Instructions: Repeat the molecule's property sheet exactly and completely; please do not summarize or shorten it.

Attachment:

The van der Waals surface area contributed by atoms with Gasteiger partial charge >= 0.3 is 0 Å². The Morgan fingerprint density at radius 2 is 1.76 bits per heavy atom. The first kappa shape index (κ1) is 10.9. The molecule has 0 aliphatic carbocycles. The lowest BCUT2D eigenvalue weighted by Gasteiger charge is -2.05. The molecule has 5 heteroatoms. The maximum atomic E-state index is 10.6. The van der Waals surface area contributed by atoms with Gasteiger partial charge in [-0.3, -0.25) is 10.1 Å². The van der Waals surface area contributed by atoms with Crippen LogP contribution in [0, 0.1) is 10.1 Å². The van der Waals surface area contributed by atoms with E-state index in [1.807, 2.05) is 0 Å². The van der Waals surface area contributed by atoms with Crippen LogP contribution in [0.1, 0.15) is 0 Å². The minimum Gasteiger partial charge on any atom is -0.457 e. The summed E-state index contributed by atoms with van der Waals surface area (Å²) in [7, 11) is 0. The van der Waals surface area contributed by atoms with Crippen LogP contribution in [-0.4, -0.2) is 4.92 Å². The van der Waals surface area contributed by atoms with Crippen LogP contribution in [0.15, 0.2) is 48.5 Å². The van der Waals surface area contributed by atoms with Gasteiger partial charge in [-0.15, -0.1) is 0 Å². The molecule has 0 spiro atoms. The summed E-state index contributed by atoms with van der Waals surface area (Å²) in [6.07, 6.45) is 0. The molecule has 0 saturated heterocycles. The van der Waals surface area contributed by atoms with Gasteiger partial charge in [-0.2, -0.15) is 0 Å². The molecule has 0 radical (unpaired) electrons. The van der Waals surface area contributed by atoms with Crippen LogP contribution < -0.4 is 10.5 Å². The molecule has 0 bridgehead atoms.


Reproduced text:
The van der Waals surface area contributed by atoms with Gasteiger partial charge >= 0.3 is 0 Å². The Morgan fingerprint density at radius 2 is 1.76 bits per heavy atom. The first kappa shape index (κ1) is 10.9. The molecule has 0 aliphatic carbocycles. The lowest BCUT2D eigenvalue weighted by Gasteiger charge is -2.05. The molecule has 5 heteroatoms. The maximum atomic E-state index is 10.6. The van der Waals surface area contributed by atoms with Gasteiger partial charge in [-0.3, -0.25) is 10.1 Å². The van der Waals surface area contributed by atoms with Crippen LogP contribution in [0, 0.1) is 10.1 Å². The van der Waals surface area contributed by atoms with E-state index in [1.807, 2.05) is 0 Å². The van der Waals surface area contributed by atoms with Crippen LogP contribution in [0.1, 0.15) is 0 Å². The minimum Gasteiger partial charge on any atom is -0.457 e. The summed E-state index contributed by atoms with van der Waals surface area (Å²) in [7, 11) is 0. The van der Waals surface area contributed by atoms with Crippen LogP contribution in [-0.4, -0.2) is 4.92 Å². The van der Waals surface area contributed by atoms with Crippen LogP contribution in [0.15, 0.2) is 48.5 Å². The van der Waals surface area contributed by atoms with Gasteiger partial charge in [-0.15, -0.1) is 0 Å². The molecule has 0 spiro atoms. The summed E-state index contributed by atoms with van der Waals surface area (Å²) in [6.07, 6.45) is 0. The molecule has 0 saturated heterocycles. The van der Waals surface area contributed by atoms with Gasteiger partial charge in [-0.2, -0.15) is 0 Å². The molecule has 0 radical (unpaired) electrons. The van der Waals surface area contributed by atoms with Crippen LogP contribution < -0.4 is 10.5 Å². The molecule has 0 bridgehead atoms.